Corridor Resources Inc.’s proposed C$70 million ($52 million) shale gas development campaign in New Brunswick has been thwarted by indigenous and environmental opposition against a rule change that has prevented recruiting partners and investors in the project, the company said in mid-year financial reports.

The opposition relates to a relaxation on the prohibition against hydraulic fracturing (fracking) in the province.

Corridor stands out as the spearhead for Eastern Canadian gas supply activity by owning a New Brunswick drilling target, the Frederick Brook Shale. Regulation that New Brunswick’s conservative government enacted in June, to allow exemptions from a fracking ban that the former Liberal administration adopted in 2014, turned out to be only “an initial step,” Corridor said.

“The government has advised Corridor that it is unable to consider applications for an exemption to the moratorium as they undertake a consultation process with the New Brunswick First Nations,” reported the Halifax-based firm.

“Corridor is deferring the marketing of the Frederick Brook Shale prospect until such time that the moratorium is lifted in respect of our licenses and the New Brunswick regulatory process becomes clear and is consistent with other oil and gas producing jurisdictions.”

Leaders of the province’s Mi’kmaq nations have vowed to unite against any fracking without their permission. The tribal chiefs group, Mi’gmawe’l Tplu’taqnn Inc. (MTI) said the government “blind-sided” them with a “secretive” regulation amendment. Outside the indigenous communities, environmental opposition to fracking continues.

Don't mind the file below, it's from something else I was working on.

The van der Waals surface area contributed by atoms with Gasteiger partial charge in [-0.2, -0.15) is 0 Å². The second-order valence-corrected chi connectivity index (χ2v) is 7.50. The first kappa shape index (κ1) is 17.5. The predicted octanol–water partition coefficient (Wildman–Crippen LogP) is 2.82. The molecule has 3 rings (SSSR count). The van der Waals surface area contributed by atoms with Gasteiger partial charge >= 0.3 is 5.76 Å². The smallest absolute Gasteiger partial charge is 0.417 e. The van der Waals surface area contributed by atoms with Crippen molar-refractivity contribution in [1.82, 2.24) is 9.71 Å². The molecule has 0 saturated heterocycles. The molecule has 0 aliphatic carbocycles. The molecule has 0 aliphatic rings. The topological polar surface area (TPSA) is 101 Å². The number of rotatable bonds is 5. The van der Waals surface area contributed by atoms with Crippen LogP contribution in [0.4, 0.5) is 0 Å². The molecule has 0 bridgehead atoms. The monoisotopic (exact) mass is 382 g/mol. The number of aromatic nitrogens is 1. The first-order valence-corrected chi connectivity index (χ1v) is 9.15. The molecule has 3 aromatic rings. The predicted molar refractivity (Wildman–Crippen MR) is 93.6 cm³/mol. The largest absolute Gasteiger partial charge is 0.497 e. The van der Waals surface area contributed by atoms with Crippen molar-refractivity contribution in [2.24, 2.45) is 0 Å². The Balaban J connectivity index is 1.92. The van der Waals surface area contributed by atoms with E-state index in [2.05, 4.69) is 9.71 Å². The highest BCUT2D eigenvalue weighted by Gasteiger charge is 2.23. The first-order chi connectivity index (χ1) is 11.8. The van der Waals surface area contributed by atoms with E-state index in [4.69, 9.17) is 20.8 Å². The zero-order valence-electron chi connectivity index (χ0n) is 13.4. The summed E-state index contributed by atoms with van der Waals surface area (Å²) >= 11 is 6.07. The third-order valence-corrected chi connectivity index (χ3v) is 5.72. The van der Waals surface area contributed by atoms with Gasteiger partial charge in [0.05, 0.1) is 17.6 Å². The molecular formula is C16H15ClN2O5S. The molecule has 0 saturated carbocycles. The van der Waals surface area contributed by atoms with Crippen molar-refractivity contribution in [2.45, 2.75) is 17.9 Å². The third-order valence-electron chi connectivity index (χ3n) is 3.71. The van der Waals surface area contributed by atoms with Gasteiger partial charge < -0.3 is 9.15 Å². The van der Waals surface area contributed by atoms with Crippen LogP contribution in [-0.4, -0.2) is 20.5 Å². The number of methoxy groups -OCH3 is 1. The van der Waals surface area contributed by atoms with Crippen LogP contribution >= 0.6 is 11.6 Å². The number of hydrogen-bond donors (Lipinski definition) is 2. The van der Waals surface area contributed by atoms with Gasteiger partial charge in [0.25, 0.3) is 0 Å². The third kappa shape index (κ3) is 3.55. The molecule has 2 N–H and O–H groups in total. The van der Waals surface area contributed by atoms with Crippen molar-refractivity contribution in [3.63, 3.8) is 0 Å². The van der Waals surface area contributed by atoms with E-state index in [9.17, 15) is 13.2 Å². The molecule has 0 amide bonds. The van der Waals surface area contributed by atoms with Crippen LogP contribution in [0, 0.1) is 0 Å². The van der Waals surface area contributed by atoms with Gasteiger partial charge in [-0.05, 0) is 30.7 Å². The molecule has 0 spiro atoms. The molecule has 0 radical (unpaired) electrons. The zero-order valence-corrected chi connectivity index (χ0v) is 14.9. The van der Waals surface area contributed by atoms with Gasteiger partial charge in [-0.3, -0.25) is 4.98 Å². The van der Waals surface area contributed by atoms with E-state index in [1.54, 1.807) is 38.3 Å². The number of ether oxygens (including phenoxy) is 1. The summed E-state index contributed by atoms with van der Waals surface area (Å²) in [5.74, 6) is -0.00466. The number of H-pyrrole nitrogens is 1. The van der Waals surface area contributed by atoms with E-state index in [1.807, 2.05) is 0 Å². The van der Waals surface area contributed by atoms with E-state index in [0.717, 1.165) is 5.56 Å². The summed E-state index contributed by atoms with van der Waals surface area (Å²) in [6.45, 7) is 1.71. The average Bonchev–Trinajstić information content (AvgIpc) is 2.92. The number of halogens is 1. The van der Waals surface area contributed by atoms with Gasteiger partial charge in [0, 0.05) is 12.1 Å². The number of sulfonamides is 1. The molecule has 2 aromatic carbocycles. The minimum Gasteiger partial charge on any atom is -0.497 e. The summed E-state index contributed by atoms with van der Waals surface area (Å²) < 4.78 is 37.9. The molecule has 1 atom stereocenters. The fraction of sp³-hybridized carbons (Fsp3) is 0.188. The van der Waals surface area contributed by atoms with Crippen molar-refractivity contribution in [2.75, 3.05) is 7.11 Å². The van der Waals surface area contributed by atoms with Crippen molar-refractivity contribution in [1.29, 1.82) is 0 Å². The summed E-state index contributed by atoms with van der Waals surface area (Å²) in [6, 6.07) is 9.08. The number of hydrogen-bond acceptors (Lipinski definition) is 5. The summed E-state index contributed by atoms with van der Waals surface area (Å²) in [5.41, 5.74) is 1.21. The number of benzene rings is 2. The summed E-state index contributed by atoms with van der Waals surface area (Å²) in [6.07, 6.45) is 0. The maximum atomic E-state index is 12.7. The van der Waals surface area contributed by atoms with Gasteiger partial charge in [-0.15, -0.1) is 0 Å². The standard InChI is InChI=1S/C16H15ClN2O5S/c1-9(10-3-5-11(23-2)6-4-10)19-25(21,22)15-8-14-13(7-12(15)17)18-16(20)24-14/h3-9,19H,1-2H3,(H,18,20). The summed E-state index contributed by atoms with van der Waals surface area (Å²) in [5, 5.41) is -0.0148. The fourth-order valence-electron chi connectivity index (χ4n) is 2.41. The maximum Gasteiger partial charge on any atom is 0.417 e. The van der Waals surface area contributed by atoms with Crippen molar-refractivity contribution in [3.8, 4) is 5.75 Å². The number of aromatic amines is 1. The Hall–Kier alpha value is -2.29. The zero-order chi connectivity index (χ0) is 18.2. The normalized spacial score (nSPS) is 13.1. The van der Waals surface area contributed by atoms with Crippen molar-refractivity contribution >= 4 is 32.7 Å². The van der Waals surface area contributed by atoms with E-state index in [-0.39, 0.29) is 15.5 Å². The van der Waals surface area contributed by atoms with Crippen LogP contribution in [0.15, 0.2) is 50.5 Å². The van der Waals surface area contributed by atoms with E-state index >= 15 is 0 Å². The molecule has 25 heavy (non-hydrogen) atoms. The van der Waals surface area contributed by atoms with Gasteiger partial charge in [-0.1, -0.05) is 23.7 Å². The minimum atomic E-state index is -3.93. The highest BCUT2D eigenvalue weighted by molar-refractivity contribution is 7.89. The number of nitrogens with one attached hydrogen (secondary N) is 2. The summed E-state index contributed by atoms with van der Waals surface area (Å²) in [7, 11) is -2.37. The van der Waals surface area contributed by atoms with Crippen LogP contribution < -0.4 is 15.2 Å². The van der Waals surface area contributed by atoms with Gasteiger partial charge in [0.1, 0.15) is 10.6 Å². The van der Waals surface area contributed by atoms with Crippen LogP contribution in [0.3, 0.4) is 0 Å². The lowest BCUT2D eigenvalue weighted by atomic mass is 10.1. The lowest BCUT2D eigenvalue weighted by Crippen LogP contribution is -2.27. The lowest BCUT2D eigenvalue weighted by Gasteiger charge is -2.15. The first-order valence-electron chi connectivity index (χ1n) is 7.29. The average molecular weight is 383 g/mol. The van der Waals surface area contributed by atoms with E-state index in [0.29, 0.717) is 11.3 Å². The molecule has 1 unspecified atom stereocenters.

Prohibition of shale production has made Canada’s Atlantic coast region rely on gas imports from the United States and Alberta since depleted wells offshore of Nova Scotia shut down last year. Unconventional drilling also remains prohibited in Nova Scotia and Quebec.

While suspending onshore supply replacement work, Corridor also confirmed it has canceled an offshore drilling plan after being denied a lease extension for an exploration prospect in the Gulf of St. Lawrence known as Old Harry.

“With working capital of approximately C$64 million ($48 million), Corridor enjoys considerable optionality to pursue opportunities for deployment of our capital. We will continue to exercise patience and be selective,” said CEO Steve Moran.